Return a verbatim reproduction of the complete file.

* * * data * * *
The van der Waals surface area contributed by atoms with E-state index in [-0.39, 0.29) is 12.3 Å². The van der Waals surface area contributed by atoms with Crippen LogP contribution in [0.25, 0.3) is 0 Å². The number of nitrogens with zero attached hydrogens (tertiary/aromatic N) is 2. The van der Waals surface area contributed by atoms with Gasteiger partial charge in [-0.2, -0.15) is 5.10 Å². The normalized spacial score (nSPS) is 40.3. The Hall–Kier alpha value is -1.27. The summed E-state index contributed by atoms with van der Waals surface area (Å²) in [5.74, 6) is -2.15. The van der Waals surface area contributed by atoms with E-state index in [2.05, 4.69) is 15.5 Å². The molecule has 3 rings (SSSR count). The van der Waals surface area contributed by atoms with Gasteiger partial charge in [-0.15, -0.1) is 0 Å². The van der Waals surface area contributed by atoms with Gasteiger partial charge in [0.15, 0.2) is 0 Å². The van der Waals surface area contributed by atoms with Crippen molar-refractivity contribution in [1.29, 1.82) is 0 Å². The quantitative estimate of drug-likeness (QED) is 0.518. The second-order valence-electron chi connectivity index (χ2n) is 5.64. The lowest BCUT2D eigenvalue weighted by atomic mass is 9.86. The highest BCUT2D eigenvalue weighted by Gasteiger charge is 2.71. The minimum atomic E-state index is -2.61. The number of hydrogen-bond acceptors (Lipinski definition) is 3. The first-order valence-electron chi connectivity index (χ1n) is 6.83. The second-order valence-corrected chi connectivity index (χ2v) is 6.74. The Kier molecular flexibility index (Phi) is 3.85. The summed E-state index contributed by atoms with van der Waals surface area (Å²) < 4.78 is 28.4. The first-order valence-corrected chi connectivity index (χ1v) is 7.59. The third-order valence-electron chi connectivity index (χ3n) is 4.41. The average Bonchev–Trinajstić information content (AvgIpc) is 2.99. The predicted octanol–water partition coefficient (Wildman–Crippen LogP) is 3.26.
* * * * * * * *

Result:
The van der Waals surface area contributed by atoms with E-state index in [-0.39, 0.29) is 12.3 Å². The van der Waals surface area contributed by atoms with Crippen LogP contribution in [0.25, 0.3) is 0 Å². The number of nitrogens with zero attached hydrogens (tertiary/aromatic N) is 2. The van der Waals surface area contributed by atoms with Gasteiger partial charge in [-0.2, -0.15) is 5.10 Å². The normalized spacial score (nSPS) is 40.3. The Hall–Kier alpha value is -1.27. The summed E-state index contributed by atoms with van der Waals surface area (Å²) in [5.74, 6) is -2.15. The van der Waals surface area contributed by atoms with E-state index in [2.05, 4.69) is 15.5 Å². The molecule has 3 rings (SSSR count). The van der Waals surface area contributed by atoms with Gasteiger partial charge in [-0.15, -0.1) is 0 Å². The van der Waals surface area contributed by atoms with Gasteiger partial charge in [0.15, 0.2) is 0 Å². The van der Waals surface area contributed by atoms with Crippen molar-refractivity contribution in [1.29, 1.82) is 0 Å². The quantitative estimate of drug-likeness (QED) is 0.518. The second-order valence-electron chi connectivity index (χ2n) is 5.64. The lowest BCUT2D eigenvalue weighted by atomic mass is 9.86. The highest BCUT2D eigenvalue weighted by Gasteiger charge is 2.71. The minimum atomic E-state index is -2.61. The number of hydrogen-bond acceptors (Lipinski definition) is 3. The first-order valence-electron chi connectivity index (χ1n) is 6.83. The second-order valence-corrected chi connectivity index (χ2v) is 6.74. The Kier molecular flexibility index (Phi) is 3.85. The summed E-state index contributed by atoms with van der Waals surface area (Å²) < 4.78 is 28.4. The first-order valence-corrected chi connectivity index (χ1v) is 7.59. The third-order valence-electron chi connectivity index (χ3n) is 4.41. The average Bonchev–Trinajstić information content (AvgIpc) is 2.99. The predicted octanol–water partition coefficient (Wildman–Crippen LogP) is 3.26.